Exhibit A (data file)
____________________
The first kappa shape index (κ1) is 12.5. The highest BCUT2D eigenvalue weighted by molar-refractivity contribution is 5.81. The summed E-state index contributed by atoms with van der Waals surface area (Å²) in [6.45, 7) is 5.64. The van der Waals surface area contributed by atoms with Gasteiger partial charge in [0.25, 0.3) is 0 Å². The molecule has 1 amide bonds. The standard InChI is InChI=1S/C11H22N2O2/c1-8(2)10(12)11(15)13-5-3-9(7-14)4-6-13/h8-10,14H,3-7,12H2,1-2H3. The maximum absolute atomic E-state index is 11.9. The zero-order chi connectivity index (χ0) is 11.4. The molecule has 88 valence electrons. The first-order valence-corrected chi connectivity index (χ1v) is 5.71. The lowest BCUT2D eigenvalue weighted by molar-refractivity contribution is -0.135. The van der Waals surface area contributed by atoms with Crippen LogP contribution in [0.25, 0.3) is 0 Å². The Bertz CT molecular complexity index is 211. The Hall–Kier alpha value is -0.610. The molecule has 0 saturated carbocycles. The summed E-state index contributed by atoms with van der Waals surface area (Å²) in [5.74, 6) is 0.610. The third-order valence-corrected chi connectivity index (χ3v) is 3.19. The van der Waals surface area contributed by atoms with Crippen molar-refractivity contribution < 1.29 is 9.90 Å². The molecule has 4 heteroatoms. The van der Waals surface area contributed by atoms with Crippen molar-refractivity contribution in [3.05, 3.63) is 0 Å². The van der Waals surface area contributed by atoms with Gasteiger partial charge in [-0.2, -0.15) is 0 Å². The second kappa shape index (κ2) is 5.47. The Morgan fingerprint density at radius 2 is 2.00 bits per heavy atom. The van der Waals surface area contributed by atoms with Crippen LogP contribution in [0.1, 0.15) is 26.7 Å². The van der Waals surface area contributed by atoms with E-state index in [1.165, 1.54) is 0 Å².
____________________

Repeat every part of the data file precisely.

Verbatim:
The first kappa shape index (κ1) is 12.5. The highest BCUT2D eigenvalue weighted by molar-refractivity contribution is 5.81. The summed E-state index contributed by atoms with van der Waals surface area (Å²) in [6.45, 7) is 5.64. The van der Waals surface area contributed by atoms with Gasteiger partial charge in [0.25, 0.3) is 0 Å². The molecule has 1 amide bonds. The standard InChI is InChI=1S/C11H22N2O2/c1-8(2)10(12)11(15)13-5-3-9(7-14)4-6-13/h8-10,14H,3-7,12H2,1-2H3. The maximum absolute atomic E-state index is 11.9. The zero-order chi connectivity index (χ0) is 11.4. The molecule has 88 valence electrons. The first-order valence-corrected chi connectivity index (χ1v) is 5.71. The lowest BCUT2D eigenvalue weighted by molar-refractivity contribution is -0.135. The van der Waals surface area contributed by atoms with Crippen LogP contribution in [0.25, 0.3) is 0 Å². The Bertz CT molecular complexity index is 211. The Hall–Kier alpha value is -0.610. The molecule has 0 saturated carbocycles. The summed E-state index contributed by atoms with van der Waals surface area (Å²) in [5.74, 6) is 0.610. The third-order valence-corrected chi connectivity index (χ3v) is 3.19. The van der Waals surface area contributed by atoms with Crippen molar-refractivity contribution < 1.29 is 9.90 Å². The molecule has 4 heteroatoms. The van der Waals surface area contributed by atoms with Crippen molar-refractivity contribution in [3.05, 3.63) is 0 Å². The van der Waals surface area contributed by atoms with Gasteiger partial charge in [-0.2, -0.15) is 0 Å². The second kappa shape index (κ2) is 5.47. The Morgan fingerprint density at radius 2 is 2.00 bits per heavy atom. The van der Waals surface area contributed by atoms with Crippen LogP contribution in [0.1, 0.15) is 26.7 Å². The van der Waals surface area contributed by atoms with E-state index in [1.165, 1.54) is 0 Å².